Ralphie May: Leave it to the fat white kid to bring down the house, doing everything his black counterparts wouldn't dare. If you've seen Mr. May on TV, then you haven't seen Ralphie's true comic strengths. He is a post-millennial Don Rickles without his Ritalin, an insult comic who doesn't believe in being politically correct, just "correct." In essence, Ralphie takes the typical stereotypes (Mexicans pile too many people into a car, blacks are violent and shiftless) and turns them into extremes of near-surreal silliness. He is race-baiting for sure, playing up every canard that has been used to keep minorities down over the generations while arguing that he's merely telling the "truth," but by the time he takes on the homosexuals and their "theft" of the rainbow, he has the crowd in the palm of his pudgy hand. They love Ralphie and greet his exit with the loudest applause of the entire evening.

That's it—five comedians (really four-and-a-half since Ms. 'Nique does not get her own showcase) and a limited amount of chortles. Ralphie May does indeed steal the show and Vince Morris provides enough food for thought to keep his audience full for a while, but the rest of this mediocre mess is like a substrata version of BET's classic Comic View. In one hour of that TV treat, you will laugh more readily and reliably than during most of The Big Black Comedy Show. The DVD is nothing special, either. There are no bonus features and the 1.33:1 full-screen transfer is all digital-to-film fuzziness (not a lot of sharpness in this image). About the only decent technical aspect is the crystal clear (and occasionally pumpin') Dolby Digital Stereo. For a live concert, there is an intimacy to the performance that's captured expertly here.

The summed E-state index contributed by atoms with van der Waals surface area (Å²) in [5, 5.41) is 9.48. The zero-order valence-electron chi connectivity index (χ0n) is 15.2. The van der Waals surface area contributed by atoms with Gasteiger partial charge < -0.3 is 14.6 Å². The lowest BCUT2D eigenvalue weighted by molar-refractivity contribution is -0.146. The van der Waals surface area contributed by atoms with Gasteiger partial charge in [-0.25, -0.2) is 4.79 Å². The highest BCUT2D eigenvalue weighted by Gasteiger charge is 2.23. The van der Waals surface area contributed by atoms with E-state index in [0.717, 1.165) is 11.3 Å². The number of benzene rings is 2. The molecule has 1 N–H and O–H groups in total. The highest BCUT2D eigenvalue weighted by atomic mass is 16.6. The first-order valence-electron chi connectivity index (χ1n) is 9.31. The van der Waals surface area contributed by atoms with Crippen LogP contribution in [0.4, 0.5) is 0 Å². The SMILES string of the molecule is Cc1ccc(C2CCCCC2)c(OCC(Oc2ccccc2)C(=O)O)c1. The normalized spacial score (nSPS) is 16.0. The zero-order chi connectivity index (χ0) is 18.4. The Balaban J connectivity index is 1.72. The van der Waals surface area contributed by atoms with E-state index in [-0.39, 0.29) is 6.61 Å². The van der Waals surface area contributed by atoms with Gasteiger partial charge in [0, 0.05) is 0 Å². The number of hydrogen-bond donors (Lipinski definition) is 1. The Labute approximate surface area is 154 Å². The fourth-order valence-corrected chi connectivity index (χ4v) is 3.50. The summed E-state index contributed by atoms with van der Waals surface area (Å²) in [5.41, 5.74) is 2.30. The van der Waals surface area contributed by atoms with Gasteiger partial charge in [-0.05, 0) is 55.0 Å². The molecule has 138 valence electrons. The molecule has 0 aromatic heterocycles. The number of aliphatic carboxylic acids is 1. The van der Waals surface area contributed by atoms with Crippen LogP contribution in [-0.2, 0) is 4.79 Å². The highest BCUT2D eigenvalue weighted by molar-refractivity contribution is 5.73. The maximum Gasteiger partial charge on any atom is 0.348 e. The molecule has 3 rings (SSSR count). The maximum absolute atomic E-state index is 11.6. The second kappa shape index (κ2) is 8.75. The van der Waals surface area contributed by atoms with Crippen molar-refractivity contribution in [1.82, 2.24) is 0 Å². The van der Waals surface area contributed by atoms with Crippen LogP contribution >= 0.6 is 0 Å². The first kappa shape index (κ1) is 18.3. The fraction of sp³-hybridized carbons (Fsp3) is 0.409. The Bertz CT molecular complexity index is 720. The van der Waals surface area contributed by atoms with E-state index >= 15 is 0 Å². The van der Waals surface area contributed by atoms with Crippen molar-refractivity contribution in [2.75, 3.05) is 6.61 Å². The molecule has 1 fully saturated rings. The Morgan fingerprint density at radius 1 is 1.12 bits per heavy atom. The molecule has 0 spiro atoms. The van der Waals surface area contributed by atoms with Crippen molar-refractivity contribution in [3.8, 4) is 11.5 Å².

If you're looking for something to tickle your ribs or bust your gut, The Big Black Comedy Show: Volume 2 will definitely come up short in the sidesplitting department. It's further proof of the sorry state of ethnic humor. Here's hoping that Sir Richard is reincarnated as a young and hungry comic sometime soon. His art form desperately needs him.

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Scales of Justice

Judgment: 60

Perp Profile

Studio: Fox
Video Formats:
• Full Frame
Audio Formats:
• Dolby Digital 2.0 Stereo (English)
Subtitles:
• English
• Spanish
Running Time: 92 Minutes
Release Year: 2004
MPAA Rating: Not Rated
Genres:
• Comedy
• Performance

Distinguishing Marks

• None

Accomplices

• IMDb